Metric Civil is proud to be a part of this year's Project Warmth Boots for Kids program with Murray Hoda Chilliwack and Canadian Tire. Through this great initiative, and thanks to the support of other local like-minded businesses we were able to deliver 833 pairs of boots to Chilliwack kids in need just in time for the winter break.
The need is great (and growing) and we were happy to help so many kids find warmth this winter.
See the story as reported in the Chilliwack Progress:
Boots For Kids warms children’s feet and hearts from Chilliwack to Boston Bar
‘You hear these stories about little kids walking around with duct-taped shoes,’ says organizer
Thanks to a number of local businesses, 833 kids from Chilliwack to Boston Bar will have warm feet this winter.
The biannual Boots For Kids campaign, put on by Murray Honda and Canadian Tire, provides kids in need with winter boots and shoes. The initiative is one half of Project Warmth, an annual fundraiser that provides winter footwear to children one year, and coats the next year. Last year they handed out 700 winter coats as part of their Coats For Kids project.
“In the last seven years we’ve been able to contribute, as a team, over $600,000 worth of boots, coats and school supplies,” says organizer Justin Mallard of Murray Honda.
They average about 500 kids each year, but last year that ballooned by about 50 per cent when they decided to add school district 78 (Cascade) which includes Agassiz, Harrison, Hope and Boston Bar.
Project Warmth began in 2012. Each year, the schools send in their requests for new footwear (or coats) in December. But Canadian Tire general manager, John Boris, and store manager, Karen Baumeister, are already ahead of the game by that point.
They shop early for the boots, starting around September to get the best deals. Canadian Tire buys about 85-90 per cent of the footwear while SportChek helps fill in the gap.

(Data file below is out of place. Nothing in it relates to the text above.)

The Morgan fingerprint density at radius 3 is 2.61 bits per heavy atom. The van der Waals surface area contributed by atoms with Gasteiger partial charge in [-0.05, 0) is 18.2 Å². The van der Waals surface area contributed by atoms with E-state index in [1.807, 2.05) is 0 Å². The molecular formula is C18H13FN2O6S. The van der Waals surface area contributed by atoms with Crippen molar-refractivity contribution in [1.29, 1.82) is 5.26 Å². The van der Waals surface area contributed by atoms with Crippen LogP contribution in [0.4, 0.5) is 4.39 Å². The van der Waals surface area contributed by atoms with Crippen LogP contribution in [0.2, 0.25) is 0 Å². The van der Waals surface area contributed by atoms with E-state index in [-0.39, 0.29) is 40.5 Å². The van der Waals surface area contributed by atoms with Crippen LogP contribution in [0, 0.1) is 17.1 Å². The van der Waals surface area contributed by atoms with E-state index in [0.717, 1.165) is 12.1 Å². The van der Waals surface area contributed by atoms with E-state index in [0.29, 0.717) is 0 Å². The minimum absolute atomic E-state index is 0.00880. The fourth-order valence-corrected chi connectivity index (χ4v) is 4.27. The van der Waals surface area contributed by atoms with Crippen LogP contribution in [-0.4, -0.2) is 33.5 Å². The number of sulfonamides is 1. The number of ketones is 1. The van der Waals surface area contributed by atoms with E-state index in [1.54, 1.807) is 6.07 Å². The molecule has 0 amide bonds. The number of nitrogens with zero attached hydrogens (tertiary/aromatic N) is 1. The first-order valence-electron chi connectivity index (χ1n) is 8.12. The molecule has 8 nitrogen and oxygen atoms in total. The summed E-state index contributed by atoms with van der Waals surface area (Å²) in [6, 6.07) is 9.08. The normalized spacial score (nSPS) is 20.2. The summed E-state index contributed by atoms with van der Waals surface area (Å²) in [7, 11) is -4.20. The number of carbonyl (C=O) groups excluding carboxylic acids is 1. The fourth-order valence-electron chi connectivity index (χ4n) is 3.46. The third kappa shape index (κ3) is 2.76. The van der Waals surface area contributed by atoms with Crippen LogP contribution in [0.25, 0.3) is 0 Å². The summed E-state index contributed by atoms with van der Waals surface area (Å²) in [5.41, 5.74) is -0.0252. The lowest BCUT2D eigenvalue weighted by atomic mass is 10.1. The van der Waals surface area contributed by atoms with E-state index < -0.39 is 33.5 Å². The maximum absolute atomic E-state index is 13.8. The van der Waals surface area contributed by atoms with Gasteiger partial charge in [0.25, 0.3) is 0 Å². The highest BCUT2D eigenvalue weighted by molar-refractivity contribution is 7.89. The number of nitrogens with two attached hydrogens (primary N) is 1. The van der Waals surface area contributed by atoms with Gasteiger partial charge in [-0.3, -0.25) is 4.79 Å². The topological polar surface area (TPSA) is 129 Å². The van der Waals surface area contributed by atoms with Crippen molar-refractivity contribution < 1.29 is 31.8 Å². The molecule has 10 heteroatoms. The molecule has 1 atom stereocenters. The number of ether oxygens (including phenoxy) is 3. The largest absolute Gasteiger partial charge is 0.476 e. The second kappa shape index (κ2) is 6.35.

“We try to do a year-round, insulted, waterproof shoe/boot,” says Boris.
“John works really hard to get good quality stuff. We get a really good mix of different types — everything from running shoes to hikers to winter boots to rubber boots,” says Mallard.
Nike, Under Armour and New Balance are some of the brands they hand out. This year, there are even some boots that light up.
They like to pick a wide variety so the kids whose parents cannot afford new boots don’t get singled out. The organizers don’t want to make it obvious which children received new boots.
“You hear these stories about little kids walking around with duct-taped shoes. We hear that every single year,” says Mallard. “It’s just heartbreaking to think that these youngsters are having to deal with things out of their control, and also it puts an emotional burden on their parents.”
Boris recalls what one principal told him last year when they were handing out coats: “He broke down crying. He said ‘you guys have no idea. You don’t see the kids every day that come into school that are cold and wet, and there’s nothing we can do about it.’”
But local businesses and individuals can do something.
Canadian Tire and Murray Honda rely on their sponsors and cash donations every year to make Project Warmth a success. This year, there are 31 business sponsors who’ve helped in purchasing the boots.
Though Canadian Tire does get a heavy discount when Boris and Baumeister purchase the footwear, each pair of boots costs an average of $35.
The boots and shoes were sorted into bins Monday and are being delivered this week to children from Chilliwack to Boston Bar.
Additionally, three local fibre artists helped as well. Gaye Bailey and Sherry Welch hand knit and crocheted 700 toques to Project Warmth, while another woman knit about 30 toques with matching scarves. They will be delivered to the schools along with the boots.
Those wanting to help contribute to Boots For Kids still can. Canadian Tire will continue to collect cash donations at its check-out tills up until Dec. 31.